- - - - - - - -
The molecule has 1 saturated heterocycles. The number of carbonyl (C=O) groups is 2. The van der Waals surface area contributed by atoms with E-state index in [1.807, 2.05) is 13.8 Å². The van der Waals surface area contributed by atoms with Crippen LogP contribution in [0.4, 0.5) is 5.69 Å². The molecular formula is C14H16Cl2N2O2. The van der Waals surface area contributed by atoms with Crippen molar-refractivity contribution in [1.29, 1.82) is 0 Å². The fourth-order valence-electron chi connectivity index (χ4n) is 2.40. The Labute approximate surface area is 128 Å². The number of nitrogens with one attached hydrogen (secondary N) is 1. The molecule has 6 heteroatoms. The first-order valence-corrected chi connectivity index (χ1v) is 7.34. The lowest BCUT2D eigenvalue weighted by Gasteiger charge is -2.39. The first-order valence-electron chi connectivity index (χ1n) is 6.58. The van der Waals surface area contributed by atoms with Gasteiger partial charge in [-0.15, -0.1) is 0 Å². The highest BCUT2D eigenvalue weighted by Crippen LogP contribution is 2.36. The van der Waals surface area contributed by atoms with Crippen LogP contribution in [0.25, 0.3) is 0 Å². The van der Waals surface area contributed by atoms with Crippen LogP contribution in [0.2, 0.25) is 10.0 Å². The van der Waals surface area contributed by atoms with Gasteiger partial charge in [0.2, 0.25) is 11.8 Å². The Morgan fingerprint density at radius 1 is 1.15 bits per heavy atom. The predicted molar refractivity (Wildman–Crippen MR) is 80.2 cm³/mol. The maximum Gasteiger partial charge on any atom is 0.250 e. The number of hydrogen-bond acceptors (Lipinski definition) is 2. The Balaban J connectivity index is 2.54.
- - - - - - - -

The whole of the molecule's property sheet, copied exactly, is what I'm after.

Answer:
The molecule has 1 saturated heterocycles. The number of carbonyl (C=O) groups is 2. The van der Waals surface area contributed by atoms with E-state index in [1.807, 2.05) is 13.8 Å². The van der Waals surface area contributed by atoms with Crippen LogP contribution in [0.4, 0.5) is 5.69 Å². The molecular formula is C14H16Cl2N2O2. The van der Waals surface area contributed by atoms with Crippen molar-refractivity contribution in [1.29, 1.82) is 0 Å². The fourth-order valence-electron chi connectivity index (χ4n) is 2.40. The Labute approximate surface area is 128 Å². The number of nitrogens with one attached hydrogen (secondary N) is 1. The molecule has 6 heteroatoms. The first-order valence-corrected chi connectivity index (χ1v) is 7.34. The lowest BCUT2D eigenvalue weighted by Gasteiger charge is -2.39. The first-order valence-electron chi connectivity index (χ1n) is 6.58. The van der Waals surface area contributed by atoms with Gasteiger partial charge in [-0.15, -0.1) is 0 Å². The highest BCUT2D eigenvalue weighted by Crippen LogP contribution is 2.36. The van der Waals surface area contributed by atoms with Crippen LogP contribution in [0.25, 0.3) is 0 Å². The van der Waals surface area contributed by atoms with Crippen LogP contribution in [0.2, 0.25) is 10.0 Å². The van der Waals surface area contributed by atoms with Gasteiger partial charge in [0.2, 0.25) is 11.8 Å². The Morgan fingerprint density at radius 1 is 1.15 bits per heavy atom. The predicted molar refractivity (Wildman–Crippen MR) is 80.2 cm³/mol. The maximum Gasteiger partial charge on any atom is 0.250 e. The number of hydrogen-bond acceptors (Lipinski definition) is 2. The Balaban J connectivity index is 2.54.